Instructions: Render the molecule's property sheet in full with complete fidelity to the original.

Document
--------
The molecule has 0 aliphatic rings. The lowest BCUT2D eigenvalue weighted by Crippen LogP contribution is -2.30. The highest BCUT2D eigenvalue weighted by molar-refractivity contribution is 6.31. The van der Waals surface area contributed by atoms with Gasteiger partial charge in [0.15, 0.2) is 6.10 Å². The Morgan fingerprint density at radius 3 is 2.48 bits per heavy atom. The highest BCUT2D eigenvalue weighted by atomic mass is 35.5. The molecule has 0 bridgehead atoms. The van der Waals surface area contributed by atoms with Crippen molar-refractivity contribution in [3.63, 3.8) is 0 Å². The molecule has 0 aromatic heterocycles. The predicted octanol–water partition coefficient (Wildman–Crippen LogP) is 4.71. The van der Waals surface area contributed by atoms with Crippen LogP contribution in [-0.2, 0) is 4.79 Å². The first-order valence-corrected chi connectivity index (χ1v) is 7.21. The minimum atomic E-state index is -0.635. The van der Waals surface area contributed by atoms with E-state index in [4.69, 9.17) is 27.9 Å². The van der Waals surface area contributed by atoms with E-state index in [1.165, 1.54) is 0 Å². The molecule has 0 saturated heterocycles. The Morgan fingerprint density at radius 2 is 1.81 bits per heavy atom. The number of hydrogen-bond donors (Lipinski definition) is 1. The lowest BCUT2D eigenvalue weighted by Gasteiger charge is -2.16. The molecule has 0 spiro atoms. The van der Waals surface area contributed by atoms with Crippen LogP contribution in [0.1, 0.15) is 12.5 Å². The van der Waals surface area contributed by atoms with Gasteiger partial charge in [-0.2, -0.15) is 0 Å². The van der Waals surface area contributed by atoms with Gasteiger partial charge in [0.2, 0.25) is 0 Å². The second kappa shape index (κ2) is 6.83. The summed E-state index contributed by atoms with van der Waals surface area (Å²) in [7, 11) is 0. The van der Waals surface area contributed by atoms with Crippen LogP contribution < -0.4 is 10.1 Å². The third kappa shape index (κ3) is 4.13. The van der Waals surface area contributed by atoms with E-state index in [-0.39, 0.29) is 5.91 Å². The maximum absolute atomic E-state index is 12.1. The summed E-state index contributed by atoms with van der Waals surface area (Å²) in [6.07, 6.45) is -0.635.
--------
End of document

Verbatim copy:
The molecule has 0 aliphatic rings. The lowest BCUT2D eigenvalue weighted by Crippen LogP contribution is -2.30. The highest BCUT2D eigenvalue weighted by molar-refractivity contribution is 6.31. The van der Waals surface area contributed by atoms with Gasteiger partial charge in [0.15, 0.2) is 6.10 Å². The Morgan fingerprint density at radius 3 is 2.48 bits per heavy atom. The highest BCUT2D eigenvalue weighted by atomic mass is 35.5. The molecule has 0 bridgehead atoms. The van der Waals surface area contributed by atoms with Crippen molar-refractivity contribution in [3.63, 3.8) is 0 Å². The molecule has 0 aromatic heterocycles. The predicted octanol–water partition coefficient (Wildman–Crippen LogP) is 4.71. The van der Waals surface area contributed by atoms with Crippen LogP contribution in [-0.2, 0) is 4.79 Å². The first-order valence-corrected chi connectivity index (χ1v) is 7.21. The minimum atomic E-state index is -0.635. The van der Waals surface area contributed by atoms with E-state index in [4.69, 9.17) is 27.9 Å². The van der Waals surface area contributed by atoms with E-state index in [1.165, 1.54) is 0 Å². The molecule has 0 saturated heterocycles. The Morgan fingerprint density at radius 2 is 1.81 bits per heavy atom. The number of hydrogen-bond donors (Lipinski definition) is 1. The lowest BCUT2D eigenvalue weighted by Gasteiger charge is -2.16. The molecule has 0 spiro atoms. The van der Waals surface area contributed by atoms with Crippen LogP contribution in [0.1, 0.15) is 12.5 Å². The van der Waals surface area contributed by atoms with Gasteiger partial charge in [-0.2, -0.15) is 0 Å². The van der Waals surface area contributed by atoms with Gasteiger partial charge in [0.2, 0.25) is 0 Å². The second kappa shape index (κ2) is 6.83. The summed E-state index contributed by atoms with van der Waals surface area (Å²) in [7, 11) is 0. The van der Waals surface area contributed by atoms with Crippen LogP contribution < -0.4 is 10.1 Å². The third kappa shape index (κ3) is 4.13. The van der Waals surface area contributed by atoms with E-state index in [-0.39, 0.29) is 5.91 Å². The maximum absolute atomic E-state index is 12.1. The summed E-state index contributed by atoms with van der Waals surface area (Å²) in [6.07, 6.45) is -0.635.